My partner/significant other/spouse, etc has a somewhat uncommon last name. Occasionally, it'll evoke some sort of harmless comment but that's been about it over her 50-something years. She's used to it and has a good sense of humor. Her two sisters share the same surname. They experience the same sort of thing.
A year or so ago, things began to change. She began to receive emails reminding her of medical appointments she didn't have, letters from our insurance provider denying coverage for illnesses she isn't afflicted with, and the random cancellation of flight reservations.
Three weeks ago she went to her doctor for a routine visit. The doctor is affiliated with a large hospital in our area and as part of the visit, always goes over medical records with the patient. The records showed my partner to have juvenile diabetes, depression, heart disease and hepatitis. Per the records, she has also sought psychiatric help to deal with my death (I'm feeling much better, thank you).
The doctor called the IT department to have the erroneous info removed and to have the medical records flagged, as it appeared that her surname is used during training exercises. The records were tagged with a huge red banner at the top indicating my partner is a real person and under no circumstances should training information be entered into her records. She came home feeling better that the situation had been addressed.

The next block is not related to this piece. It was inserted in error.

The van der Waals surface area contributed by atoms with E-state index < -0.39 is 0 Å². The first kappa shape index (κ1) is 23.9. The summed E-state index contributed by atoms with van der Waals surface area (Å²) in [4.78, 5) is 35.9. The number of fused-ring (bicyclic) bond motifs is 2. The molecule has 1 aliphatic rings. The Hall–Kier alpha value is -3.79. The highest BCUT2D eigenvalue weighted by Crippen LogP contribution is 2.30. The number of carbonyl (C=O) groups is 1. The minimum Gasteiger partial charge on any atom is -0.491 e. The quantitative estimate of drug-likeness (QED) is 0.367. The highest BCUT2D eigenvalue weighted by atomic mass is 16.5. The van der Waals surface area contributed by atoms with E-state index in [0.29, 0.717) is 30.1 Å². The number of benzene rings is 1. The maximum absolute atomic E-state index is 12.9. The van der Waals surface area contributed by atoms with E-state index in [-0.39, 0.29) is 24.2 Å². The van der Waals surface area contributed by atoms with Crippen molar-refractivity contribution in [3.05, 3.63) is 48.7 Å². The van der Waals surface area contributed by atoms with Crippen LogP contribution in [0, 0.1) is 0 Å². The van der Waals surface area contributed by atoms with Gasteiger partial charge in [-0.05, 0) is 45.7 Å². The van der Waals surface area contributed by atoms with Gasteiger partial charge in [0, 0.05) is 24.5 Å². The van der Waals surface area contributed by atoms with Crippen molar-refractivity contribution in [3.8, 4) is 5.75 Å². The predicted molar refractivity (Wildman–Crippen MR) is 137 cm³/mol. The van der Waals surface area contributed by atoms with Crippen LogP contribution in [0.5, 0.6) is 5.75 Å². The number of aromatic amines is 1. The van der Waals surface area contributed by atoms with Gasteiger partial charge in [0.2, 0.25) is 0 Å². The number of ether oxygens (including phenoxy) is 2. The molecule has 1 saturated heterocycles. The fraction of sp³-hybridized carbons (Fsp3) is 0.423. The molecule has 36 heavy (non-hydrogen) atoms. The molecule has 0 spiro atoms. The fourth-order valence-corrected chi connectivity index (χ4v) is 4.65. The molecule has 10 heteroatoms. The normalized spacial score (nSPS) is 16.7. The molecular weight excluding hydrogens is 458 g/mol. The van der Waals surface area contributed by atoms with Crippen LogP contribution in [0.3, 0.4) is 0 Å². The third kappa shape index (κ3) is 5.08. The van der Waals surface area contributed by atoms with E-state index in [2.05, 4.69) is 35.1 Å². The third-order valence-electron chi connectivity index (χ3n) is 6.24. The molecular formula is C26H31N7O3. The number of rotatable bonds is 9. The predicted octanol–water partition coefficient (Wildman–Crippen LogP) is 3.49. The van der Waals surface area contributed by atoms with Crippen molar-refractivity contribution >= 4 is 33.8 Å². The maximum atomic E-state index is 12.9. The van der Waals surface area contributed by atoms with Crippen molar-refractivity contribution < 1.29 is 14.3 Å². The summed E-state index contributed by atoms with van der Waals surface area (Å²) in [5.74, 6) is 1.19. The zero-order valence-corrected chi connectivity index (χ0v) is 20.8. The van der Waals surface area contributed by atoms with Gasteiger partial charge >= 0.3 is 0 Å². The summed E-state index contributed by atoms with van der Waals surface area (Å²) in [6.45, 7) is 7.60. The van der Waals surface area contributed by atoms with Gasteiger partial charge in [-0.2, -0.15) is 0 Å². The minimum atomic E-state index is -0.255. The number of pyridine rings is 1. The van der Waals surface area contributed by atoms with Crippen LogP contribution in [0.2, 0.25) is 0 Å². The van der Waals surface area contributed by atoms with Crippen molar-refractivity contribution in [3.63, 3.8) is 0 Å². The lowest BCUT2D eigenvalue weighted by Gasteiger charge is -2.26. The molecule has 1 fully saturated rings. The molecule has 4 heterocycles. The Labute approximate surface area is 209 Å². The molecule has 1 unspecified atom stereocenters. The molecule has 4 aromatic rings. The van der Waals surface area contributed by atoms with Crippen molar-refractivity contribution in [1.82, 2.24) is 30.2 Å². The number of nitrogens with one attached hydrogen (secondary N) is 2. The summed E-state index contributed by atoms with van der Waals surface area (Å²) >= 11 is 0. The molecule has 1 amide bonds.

Today, during another routine appointment with a different doctor, affiliated with the same hospital system, my beloved learned from her records that:
She has two brothers
Is prescribed Zoloft
She was born 10 years before her mother
Her grandfather is suicidal
She has a heart murmur
I did not in fact, die
All this might be funny except for her/our ongoing fear that should something happen requiring urgent medical care and she is unresponsive, and I am not around, what might happen during treatment. What might her records indicate? We are concerned that false medical information may cause her/our insurance premiums to rise, or the insurance dropped altogether.
Obviously, she could use my last name, or a hyphenated version of both, but that doesn't guarantee resolution and besides, it has been her name for all these years, and we like it. She has mailed a certified letter to the hospital administrator but we've low expectations that will accomplish much.
Any concrete ideas? Specific advice from someone with medical records experience is most welcomed.